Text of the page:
Ukrainian government adopts a softer line on history policy

Johannes Remy,
Wilfrid Laurier University,

History remains a disputed issue between Ukrainians as well as with the neighbouring countries. Considering the Russian government’s reluctance to accept Ukraine as a nation genuinely separate from Russia, disagreements with Russia are hardly surprising. Because of the Russian proxy war against Ukraine, much of the past remains relevant for today’s politics: the switch of the allegiance of the Ukrainian Cossacks under the Hetman Bohdan Khmelnytsky from Poland-Lithuania to Muscovy in 1654, the gradual curtailment and final abolition of the Ukrainian autonomy in the 17th and 18th centuries, the imperial Russian restrictions on literature in Ukrainian 1863-1905, the Ukrainian revolution and the short-lived independence 1917-1920, the man-made famine 1932-1933, and the Second World War. However, there are controversies over history also with Poland. Ukraine itself remains divided especially concerning the country’s participation in the Second World War: while most Western Ukrainians perceive the war through the Ukrainian strivings for independence and see the Ukrainian nationalists as the true defenders of the country, many in the other parts of the country identify more with the Soviet’s Union’s war against the Nazi Germany.

The Ukrainian government’s active involvement in history politics began in 2003, still under Leonid Kuchma’s presidency, when the parliament voted to define Holodomor, the 1932-1933 famine in Soviet Ukraine as a genocide against Ukrainians. While not all historians accept this thesis, there are arguments to back it: up to 3.9 million inhabitants of Ukraine perished in the famine, and at least many of them could have been saved, if the Soviet government practised different policies. During the presidency of Viktor Iushchenko (2005-2010) Ukraine actively campaigned for international recognition for Holodomor as a genocide. Today, seventeen countries recognize the genocide, including the United States, Canada, Mexico, Poland, Lithuania, Latvia, and Estonia. The memorization of Holodomor enjoys wide support in Ukraine and is less divisive than the memory of the Second World War.

In 2015, after the Revolution of Dignity and during the presidency of Petro Poroshenko, Ukraine enacted the decommunization laws. They listed various organizations in the 20th century as “the fighters for the independence of Ukraine,” including the Organisation of Ukrainian Nationalists (OUN) and the Ukrainian Insurgent Army (UPA) which OUN dominated during the Second World War. They also banned the behaviour disrespectful to these organizations. However, no one has been prosecuted under these laws. The laws also stipulated for the removal of communist monuments and renaming of the streets and municipalities which carried the names of the communist heroes. Furthermore, the laws banned public display of communist and Nazi symbols. Some people have been sentenced for displaying communist symbols in their clothing.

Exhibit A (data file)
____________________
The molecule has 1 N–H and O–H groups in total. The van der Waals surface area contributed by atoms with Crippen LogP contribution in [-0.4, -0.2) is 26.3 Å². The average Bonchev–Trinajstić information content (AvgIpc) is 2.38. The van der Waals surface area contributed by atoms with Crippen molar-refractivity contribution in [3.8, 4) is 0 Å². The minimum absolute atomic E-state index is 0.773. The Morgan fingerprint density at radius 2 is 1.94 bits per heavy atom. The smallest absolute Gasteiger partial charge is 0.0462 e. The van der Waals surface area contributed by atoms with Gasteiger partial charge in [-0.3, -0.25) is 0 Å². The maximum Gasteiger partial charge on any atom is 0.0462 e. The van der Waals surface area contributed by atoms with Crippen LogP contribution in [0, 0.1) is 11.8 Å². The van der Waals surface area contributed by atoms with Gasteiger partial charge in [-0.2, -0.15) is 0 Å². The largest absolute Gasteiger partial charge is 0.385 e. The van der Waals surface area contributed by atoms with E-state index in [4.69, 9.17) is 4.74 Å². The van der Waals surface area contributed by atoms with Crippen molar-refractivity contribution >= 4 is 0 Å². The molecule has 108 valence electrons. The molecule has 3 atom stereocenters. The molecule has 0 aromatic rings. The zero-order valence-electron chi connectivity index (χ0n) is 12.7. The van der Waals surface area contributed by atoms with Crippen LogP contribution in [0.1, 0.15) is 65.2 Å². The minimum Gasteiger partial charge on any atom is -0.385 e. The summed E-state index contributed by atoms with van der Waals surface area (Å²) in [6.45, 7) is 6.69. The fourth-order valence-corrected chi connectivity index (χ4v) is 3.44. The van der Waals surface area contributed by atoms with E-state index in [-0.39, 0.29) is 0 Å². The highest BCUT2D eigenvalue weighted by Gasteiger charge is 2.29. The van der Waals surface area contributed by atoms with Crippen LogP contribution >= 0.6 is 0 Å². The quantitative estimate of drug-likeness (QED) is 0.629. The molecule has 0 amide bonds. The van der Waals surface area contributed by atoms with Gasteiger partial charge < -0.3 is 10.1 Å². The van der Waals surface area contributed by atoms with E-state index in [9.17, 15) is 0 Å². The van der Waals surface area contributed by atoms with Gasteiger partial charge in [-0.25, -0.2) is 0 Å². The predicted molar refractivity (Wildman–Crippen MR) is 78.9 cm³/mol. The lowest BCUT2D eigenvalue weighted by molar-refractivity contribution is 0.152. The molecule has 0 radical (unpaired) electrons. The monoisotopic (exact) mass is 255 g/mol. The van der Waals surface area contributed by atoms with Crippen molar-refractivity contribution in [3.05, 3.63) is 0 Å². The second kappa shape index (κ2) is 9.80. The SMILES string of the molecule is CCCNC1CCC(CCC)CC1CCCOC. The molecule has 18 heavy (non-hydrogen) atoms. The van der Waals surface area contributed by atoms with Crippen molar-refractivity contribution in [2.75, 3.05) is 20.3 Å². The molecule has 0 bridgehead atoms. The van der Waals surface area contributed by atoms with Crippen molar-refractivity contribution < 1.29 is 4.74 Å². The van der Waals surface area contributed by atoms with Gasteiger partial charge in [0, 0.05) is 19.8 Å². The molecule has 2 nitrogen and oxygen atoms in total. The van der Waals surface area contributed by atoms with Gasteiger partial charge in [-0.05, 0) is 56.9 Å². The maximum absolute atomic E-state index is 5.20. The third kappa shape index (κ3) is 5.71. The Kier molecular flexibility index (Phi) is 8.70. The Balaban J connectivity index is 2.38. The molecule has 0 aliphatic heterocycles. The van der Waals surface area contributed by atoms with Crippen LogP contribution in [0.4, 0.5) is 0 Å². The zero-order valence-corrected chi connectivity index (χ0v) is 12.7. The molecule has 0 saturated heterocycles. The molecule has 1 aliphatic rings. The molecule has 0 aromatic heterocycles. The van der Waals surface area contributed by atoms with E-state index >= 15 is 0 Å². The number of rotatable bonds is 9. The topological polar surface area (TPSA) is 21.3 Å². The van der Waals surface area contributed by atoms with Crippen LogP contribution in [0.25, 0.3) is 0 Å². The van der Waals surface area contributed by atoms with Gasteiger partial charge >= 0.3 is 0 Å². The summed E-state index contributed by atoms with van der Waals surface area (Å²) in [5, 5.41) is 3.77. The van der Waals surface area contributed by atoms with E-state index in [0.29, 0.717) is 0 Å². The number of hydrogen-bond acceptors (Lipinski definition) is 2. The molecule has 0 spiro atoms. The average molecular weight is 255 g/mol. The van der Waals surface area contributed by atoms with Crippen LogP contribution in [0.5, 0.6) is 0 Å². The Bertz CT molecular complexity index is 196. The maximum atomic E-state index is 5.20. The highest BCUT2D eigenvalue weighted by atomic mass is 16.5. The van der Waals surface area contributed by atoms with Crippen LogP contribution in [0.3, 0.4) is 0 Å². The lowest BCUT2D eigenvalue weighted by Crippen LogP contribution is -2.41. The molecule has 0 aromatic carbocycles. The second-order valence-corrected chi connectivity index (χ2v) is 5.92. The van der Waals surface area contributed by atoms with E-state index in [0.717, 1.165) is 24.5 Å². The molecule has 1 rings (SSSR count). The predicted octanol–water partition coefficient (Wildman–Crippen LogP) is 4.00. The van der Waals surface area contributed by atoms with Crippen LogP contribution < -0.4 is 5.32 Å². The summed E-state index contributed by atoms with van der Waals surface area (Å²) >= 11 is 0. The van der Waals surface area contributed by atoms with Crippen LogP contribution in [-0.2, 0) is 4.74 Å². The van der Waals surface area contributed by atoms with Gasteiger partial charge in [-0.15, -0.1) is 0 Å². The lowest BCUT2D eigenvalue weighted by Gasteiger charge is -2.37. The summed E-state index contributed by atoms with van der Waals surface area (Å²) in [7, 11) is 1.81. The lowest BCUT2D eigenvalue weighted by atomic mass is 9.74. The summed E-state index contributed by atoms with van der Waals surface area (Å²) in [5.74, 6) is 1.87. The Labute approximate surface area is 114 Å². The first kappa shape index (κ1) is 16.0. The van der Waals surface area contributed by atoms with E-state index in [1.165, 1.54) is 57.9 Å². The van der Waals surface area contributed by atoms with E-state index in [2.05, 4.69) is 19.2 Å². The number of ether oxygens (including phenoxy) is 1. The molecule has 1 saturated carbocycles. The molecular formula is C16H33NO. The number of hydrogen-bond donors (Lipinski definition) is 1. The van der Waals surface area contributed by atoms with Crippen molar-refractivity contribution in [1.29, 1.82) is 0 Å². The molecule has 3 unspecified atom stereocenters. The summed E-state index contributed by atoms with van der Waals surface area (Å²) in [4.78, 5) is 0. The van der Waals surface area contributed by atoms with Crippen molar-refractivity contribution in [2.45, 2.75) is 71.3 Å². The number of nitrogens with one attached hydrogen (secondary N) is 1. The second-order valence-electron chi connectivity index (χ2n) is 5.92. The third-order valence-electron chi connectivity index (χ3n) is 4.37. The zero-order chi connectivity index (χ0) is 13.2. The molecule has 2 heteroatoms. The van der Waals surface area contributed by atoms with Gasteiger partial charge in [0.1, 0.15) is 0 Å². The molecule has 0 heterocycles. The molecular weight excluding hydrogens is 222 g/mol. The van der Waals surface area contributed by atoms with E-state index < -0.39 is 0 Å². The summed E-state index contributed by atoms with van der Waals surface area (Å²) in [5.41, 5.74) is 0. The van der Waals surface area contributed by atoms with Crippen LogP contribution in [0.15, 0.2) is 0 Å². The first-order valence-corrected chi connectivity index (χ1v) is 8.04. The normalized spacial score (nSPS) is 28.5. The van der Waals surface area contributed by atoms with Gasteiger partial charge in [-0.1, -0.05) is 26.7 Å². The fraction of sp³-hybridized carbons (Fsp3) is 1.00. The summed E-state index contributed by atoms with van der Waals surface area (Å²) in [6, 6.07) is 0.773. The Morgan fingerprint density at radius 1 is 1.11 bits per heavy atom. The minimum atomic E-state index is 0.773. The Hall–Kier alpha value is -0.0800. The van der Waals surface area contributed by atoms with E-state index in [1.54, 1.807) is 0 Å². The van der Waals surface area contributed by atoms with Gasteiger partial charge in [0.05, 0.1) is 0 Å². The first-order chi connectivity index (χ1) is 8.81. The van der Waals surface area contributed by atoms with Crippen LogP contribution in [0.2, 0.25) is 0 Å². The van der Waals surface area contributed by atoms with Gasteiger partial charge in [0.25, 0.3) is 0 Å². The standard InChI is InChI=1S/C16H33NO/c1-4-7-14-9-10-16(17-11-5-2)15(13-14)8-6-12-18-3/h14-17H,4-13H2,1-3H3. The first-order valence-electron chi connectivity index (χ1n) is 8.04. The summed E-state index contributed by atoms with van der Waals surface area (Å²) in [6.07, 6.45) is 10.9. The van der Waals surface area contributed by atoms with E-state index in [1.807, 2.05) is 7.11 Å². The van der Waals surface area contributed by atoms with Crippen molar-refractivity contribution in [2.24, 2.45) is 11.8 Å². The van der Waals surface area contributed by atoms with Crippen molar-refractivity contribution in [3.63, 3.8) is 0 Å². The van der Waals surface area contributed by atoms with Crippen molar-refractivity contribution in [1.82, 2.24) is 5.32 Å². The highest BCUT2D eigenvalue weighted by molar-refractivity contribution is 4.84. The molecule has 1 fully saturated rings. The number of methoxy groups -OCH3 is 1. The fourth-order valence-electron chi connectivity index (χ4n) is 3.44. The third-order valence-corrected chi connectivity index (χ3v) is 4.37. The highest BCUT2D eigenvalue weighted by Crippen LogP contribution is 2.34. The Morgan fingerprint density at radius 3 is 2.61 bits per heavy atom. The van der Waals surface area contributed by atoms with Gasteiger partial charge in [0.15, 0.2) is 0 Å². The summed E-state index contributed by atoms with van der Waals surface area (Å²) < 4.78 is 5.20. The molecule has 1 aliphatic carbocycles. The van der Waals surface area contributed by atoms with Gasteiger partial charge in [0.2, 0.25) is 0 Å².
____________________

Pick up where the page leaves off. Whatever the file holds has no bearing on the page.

The decommunization laws evoked criticism in Poland and Israel. The Poles criticized the ban on disrespect regarding UPA, because in 1943-1944, it organized an ethnic cleansing of Poles in the Volynian and Galician provinces of Western Ukraine. In Israel, the glorification of the Ukrainian nationalists was criticized on the ground that they participated in the Holocaust. However, many Western Ukrainians support the positive perception of the OUN and UPA. They can back their position with the fact that the nationalists’ relations with the Nazi Germany were rather complicated and included not only co-operation, but also mutual fighting and German repressions against the nationalists. However, the OUN’s and UPA’s involvement in atrocities against civilian population is well proven in scholarly research: at most, its scope and details can be disputed.

The decommunization laws were prepared by the Ukrainian Institute of National Memory, the government agency established in 2006 following the model of a similar Polish agency. During Petro Poroshenko’s presidency, the Institute rather actively promoted the glorification of Ukraine’s wartime nationalists. However, soon after Volodymyr Zelensky’s election as president in 2019, the Institute’s leadership was changed. The Institute’s new director Anton Drobovych has publicly admitted that the members of OUN and UPA did commit crimes against humanity, while he at the same time refused to condemn them as organizations. The Institute of National Memory now emphasizes freedom of historical research and dialogue between various views. The decommunization laws, including their controversial historical clauses, remain in force, but the government is now less intent on pushing one ideologically inspired interpretation of history. In a country with radically different perceptions of history, this is a rational and hopefully, a beneficial approach.


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